Washington's Corcoran museum seeks lifeline, sale an option

Tue Oct 23, 2012 4:32pm EDT
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By Ian Simpson

WASHINGTON (Reuters) - The Corcoran Gallery, Washington's oldest art museum, would seem to have an unbeatable combination with its top collection, a landmark building and tourist-friendly site near the White House.

But behind its Beaux Arts facade, which houses works from a 17,000-piece collection that include artists Winslow Homer, Edward Hopper, John Singer Sargent, Eugene Delacroix, Claude Monet and Willem de Kooning, the Corcoran's board of trustees is looking for a lifeline after years of losing money.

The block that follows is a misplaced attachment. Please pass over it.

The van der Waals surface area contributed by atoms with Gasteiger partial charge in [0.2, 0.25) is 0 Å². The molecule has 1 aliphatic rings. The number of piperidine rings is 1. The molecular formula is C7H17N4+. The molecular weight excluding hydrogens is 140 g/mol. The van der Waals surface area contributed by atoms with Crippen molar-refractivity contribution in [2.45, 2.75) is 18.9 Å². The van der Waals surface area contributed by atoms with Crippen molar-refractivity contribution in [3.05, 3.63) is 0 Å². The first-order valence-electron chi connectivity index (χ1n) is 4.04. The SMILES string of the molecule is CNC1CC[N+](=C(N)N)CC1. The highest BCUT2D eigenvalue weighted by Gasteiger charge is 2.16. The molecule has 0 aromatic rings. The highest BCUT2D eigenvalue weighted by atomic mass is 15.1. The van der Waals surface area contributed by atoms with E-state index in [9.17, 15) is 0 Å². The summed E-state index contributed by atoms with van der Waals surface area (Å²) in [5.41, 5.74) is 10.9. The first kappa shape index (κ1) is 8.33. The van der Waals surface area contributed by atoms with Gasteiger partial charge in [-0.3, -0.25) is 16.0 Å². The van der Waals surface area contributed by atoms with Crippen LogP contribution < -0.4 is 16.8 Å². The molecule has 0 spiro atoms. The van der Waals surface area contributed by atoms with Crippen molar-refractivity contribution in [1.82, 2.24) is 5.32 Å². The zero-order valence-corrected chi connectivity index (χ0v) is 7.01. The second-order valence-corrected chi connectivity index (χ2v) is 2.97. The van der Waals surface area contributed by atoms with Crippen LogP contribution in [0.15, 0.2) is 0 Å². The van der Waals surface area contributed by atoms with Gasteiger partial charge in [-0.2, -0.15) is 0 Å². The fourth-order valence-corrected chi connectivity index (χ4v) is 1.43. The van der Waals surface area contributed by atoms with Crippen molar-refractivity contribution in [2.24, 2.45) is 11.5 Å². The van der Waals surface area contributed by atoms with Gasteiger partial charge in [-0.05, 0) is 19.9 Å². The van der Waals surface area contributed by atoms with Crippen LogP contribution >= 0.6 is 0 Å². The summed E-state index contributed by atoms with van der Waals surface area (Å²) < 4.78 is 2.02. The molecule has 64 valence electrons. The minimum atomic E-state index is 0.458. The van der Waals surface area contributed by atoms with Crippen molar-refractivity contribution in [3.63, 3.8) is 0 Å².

Sale of the building, links to another institution or a move from the city are being weighed as ways to save the museum.

The Corcoran, which is a nonprofit institution, said this month it was in talks with the federal National Gallery of Art and George Washington University about "sustainable options" for the museum and its 550-student Corcoran College of Art and Design.

The Corcoran, the biggest private museum in the U.S. capital, "is one of the premier landmark pieces of history in the city and it has to be preserved," President Fred Bollerer told Reuters.

He said the museum was also talking with other institutions but declined to name them. It hopes to decide on its future by the first half of next year, Bollerer added.

The museum hired real estate firm CBRE Group Inc as its adviser in September.